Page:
[[Updated at 11:10 am Pacific with comment from Governor’s spokesman]] One of the centerpieces of Gov. Chris Gregoire’s economic development strategy, the state’s 10-year, $350 million Life Sciences Discovery Fund, would either be gutted or essentially shut down by dueling budget bills under consideration by state lawmakers, Xconomy has learned.
This pot of money, which comes from the state’s settlement with tobacco companies, was established in 2005 by lawmakers as a way to strengthen Washington’s competitive standing as a research and development hotspot for biotech and medical devices.
But instead of steering the expected $65 million over the coming two-year budget cycle into life sciences R&D, the Senate’s Ways and Means committee has chosen to set aside just $38 million, a 41 percent cut, says Lee Huntsman, executive director of the Life Sciences Discovery Fund. The House Appropriations committee has taken an even bigger whack, leaving the fund with just $5 million to spend over the coming two-year period, while using the remaining $60 million to fill other holes in the general fund, Huntsman says. The discrepancies between the Senate and House versions are now being ironed out in conference committee, he says.
The state’s biotech industry enjoys a privileged position as a provider of high-wage jobs in an industry with growth potential, but it shouldn’t be too surprised to hear about cuts of this order as lawmakers are staring at a $9 billion budget shortfall. Senate Democrats are talking about laying off 8,000 state employees and educators and eliminating 10,000 slots for students at state colleges and universities. The Life Sciences Discovery Fund, which really started ramping up just last year, has invested in a variety of promising research projects for vaccines, heart defibrillators to treat cardiac arrest, and improved ways to deliver biotech drugs into cells. But it can’t claim to have discovered the next penicillin, and even in the best of times it would take years to show payoffs in new products, jobs, and regional prestige that such a program might be able to use to defend itself.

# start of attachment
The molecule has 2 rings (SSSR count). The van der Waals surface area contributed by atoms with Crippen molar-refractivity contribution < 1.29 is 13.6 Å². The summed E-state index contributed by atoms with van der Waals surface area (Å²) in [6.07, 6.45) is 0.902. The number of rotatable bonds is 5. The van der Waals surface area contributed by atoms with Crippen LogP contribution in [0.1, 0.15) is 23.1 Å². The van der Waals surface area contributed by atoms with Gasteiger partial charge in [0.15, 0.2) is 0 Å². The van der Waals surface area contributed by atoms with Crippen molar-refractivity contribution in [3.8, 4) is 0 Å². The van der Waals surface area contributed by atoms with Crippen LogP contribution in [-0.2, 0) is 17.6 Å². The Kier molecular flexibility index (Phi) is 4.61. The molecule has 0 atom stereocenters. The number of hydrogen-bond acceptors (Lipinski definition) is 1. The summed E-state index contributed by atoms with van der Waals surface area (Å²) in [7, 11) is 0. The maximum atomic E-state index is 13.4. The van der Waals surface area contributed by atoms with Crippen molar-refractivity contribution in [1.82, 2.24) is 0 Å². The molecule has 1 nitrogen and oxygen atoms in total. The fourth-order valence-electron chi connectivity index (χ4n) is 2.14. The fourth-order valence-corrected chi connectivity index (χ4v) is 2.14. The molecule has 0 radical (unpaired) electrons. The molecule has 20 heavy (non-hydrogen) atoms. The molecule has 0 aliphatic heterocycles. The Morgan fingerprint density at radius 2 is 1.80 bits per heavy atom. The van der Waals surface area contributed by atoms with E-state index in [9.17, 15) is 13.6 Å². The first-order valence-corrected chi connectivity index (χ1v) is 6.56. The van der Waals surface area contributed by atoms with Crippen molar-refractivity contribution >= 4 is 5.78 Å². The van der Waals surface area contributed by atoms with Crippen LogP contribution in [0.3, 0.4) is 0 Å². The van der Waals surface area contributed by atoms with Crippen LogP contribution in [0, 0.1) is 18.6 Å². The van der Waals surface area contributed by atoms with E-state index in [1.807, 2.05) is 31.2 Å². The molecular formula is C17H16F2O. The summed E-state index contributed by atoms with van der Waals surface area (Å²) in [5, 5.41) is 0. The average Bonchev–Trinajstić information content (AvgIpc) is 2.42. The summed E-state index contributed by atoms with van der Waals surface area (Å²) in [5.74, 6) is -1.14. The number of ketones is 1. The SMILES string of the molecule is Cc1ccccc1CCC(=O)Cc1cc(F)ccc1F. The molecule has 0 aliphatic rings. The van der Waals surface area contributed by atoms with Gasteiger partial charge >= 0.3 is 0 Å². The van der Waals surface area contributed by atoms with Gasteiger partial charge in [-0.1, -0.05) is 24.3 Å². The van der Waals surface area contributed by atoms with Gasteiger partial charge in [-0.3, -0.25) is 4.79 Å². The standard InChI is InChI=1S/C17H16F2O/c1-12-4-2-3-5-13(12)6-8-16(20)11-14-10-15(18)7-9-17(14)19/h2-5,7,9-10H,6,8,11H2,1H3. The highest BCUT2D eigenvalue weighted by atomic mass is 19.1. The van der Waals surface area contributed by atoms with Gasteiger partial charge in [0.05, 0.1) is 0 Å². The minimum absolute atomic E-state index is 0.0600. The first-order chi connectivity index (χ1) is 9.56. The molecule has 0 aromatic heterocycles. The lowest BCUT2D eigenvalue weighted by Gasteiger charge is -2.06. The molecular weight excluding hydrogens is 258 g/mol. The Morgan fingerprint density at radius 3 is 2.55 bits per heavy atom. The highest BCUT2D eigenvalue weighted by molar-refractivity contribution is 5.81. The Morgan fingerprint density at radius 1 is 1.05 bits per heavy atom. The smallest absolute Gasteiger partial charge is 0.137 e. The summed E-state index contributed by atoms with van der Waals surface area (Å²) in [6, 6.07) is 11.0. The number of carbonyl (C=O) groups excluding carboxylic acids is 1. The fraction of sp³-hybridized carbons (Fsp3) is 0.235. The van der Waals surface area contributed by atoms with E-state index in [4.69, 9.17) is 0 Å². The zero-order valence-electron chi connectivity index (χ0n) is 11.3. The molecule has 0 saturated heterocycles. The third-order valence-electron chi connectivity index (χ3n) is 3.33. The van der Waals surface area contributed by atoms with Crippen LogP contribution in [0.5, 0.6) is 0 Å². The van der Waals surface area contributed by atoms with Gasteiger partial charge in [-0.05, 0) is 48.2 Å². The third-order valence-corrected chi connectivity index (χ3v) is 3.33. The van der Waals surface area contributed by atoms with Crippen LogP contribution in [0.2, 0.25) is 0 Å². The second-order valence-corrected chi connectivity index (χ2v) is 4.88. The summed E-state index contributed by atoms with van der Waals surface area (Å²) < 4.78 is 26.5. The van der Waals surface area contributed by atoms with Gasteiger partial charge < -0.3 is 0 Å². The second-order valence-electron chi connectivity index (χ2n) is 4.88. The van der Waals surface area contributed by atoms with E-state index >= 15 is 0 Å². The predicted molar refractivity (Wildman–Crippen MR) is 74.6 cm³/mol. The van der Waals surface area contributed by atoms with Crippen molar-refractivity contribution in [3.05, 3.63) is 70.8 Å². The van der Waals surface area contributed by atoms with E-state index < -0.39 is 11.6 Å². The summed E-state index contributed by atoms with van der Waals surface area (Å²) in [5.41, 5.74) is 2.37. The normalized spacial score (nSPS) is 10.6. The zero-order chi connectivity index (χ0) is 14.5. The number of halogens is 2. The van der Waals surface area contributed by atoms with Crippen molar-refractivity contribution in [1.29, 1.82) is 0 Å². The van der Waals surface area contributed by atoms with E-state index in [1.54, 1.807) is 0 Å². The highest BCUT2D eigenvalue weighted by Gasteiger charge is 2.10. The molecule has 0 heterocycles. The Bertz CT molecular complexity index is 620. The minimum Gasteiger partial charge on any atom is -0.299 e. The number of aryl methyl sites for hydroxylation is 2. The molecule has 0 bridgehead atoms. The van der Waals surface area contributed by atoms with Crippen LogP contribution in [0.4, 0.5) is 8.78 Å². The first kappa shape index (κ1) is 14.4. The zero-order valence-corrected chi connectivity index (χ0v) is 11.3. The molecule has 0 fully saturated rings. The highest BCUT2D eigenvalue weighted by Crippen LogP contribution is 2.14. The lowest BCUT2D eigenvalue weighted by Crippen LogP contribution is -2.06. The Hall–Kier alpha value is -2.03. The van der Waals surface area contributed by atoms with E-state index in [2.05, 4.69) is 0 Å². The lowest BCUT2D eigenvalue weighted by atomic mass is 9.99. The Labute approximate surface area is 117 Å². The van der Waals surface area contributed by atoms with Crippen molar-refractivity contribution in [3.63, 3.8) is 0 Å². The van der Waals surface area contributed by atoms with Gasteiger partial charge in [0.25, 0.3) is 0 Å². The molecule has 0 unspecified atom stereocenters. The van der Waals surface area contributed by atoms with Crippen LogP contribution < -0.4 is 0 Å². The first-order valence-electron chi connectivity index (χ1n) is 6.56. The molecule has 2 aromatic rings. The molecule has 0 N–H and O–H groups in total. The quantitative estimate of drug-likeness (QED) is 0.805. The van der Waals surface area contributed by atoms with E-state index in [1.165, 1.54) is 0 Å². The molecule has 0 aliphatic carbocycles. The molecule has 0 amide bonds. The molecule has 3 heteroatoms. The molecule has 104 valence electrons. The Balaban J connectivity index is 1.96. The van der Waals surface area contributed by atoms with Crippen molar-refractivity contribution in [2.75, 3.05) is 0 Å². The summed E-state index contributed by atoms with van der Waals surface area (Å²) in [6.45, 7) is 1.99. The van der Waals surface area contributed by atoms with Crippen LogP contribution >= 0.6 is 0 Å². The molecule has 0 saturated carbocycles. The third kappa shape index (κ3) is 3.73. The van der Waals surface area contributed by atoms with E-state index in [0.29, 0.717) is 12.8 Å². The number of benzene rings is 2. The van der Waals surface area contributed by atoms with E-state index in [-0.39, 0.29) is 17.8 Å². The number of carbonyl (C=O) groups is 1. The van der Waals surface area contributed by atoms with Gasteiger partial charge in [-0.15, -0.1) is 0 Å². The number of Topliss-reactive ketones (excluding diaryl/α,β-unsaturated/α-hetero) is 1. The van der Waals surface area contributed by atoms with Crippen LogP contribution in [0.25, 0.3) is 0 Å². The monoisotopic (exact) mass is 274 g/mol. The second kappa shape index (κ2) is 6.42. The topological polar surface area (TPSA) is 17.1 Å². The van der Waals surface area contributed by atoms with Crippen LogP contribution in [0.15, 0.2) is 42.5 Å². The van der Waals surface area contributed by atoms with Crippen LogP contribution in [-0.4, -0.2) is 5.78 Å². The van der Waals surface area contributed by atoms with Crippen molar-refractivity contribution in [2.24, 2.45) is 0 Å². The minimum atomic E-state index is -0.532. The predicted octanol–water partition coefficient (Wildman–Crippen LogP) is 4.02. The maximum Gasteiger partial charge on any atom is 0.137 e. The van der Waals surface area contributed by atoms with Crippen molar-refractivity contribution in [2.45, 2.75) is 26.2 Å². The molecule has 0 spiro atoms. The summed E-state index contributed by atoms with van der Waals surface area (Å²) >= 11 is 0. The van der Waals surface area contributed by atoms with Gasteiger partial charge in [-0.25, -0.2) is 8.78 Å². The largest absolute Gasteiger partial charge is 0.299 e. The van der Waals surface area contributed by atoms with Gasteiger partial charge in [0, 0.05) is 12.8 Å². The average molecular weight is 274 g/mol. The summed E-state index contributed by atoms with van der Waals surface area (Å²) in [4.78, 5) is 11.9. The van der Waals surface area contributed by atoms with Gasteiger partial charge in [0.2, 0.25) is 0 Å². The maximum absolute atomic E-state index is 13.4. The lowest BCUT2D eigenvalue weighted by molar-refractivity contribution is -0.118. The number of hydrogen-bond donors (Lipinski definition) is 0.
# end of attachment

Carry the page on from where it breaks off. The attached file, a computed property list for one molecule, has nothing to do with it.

Huntsman isn’t in a position to lobby for his own agency, and he was very careful to keep his comments neutral about the lawmakers’ proposals.
“The Senate’s budget is a pretty severe cut. It’s well below what we expected to receive, but it’s still a significant appropriation,” Huntsman says. The House proposal is another matter. “It isn’t clear to me what you can do with that. On the face of it, you can’t be in the grant-making business at that level,” he says.
Gov. Gregoire championed the idea of using the tobacco settlement money for life sciences back when she first ran for Governor in 2004. Last fall, in the late October heat of her re-election campaign against Republican Dino Rossi, while the economy was crumbling, she reminded biotech executives that she went to bat for them in her first term to create the Life Sciences Discovery Fund and that she wanted their support again.
“I fundamentally want and believe we can be the epicenter of life sciences and global health,” Gregoire told a room of about 700 people who had gathered Oct. 28 at the Seattle Sheraton for the Washington Biotechnology & Biomedical Association’s annual meeting. “It’s within our reach if we stay focused.”
Gregoire’s first budget proposal in December called for the usual full appropriation for the Life Sciences Discovery Fund, says Pearse Edwards, in an e-mailed statement. Then the state tax revenue forecasts got much worse. Now Gregoire apparently sees the need to cut the biotech fund, although not too deep from the sound of it. “While she recognizes there will be cuts to all programs including the Life Sciences Fund, the Governor wants to make sure that the program has sufficient funding to be positioned to bounce back after the recession and that our return on investments is there for our families, our businesses and our future,” Edwards says.
The WBBA is hoping to see the Senate version prevail, with its $38 million allowance to the Life Sciences Discovery Fund over the next two years, says president Chris Rivera. “In light of some of the other budget limitations, it would be hard to say we shouldn’t contribute” to the cuts, Rivera says. “We all have to contribute, given the state of the economy we’re in.”
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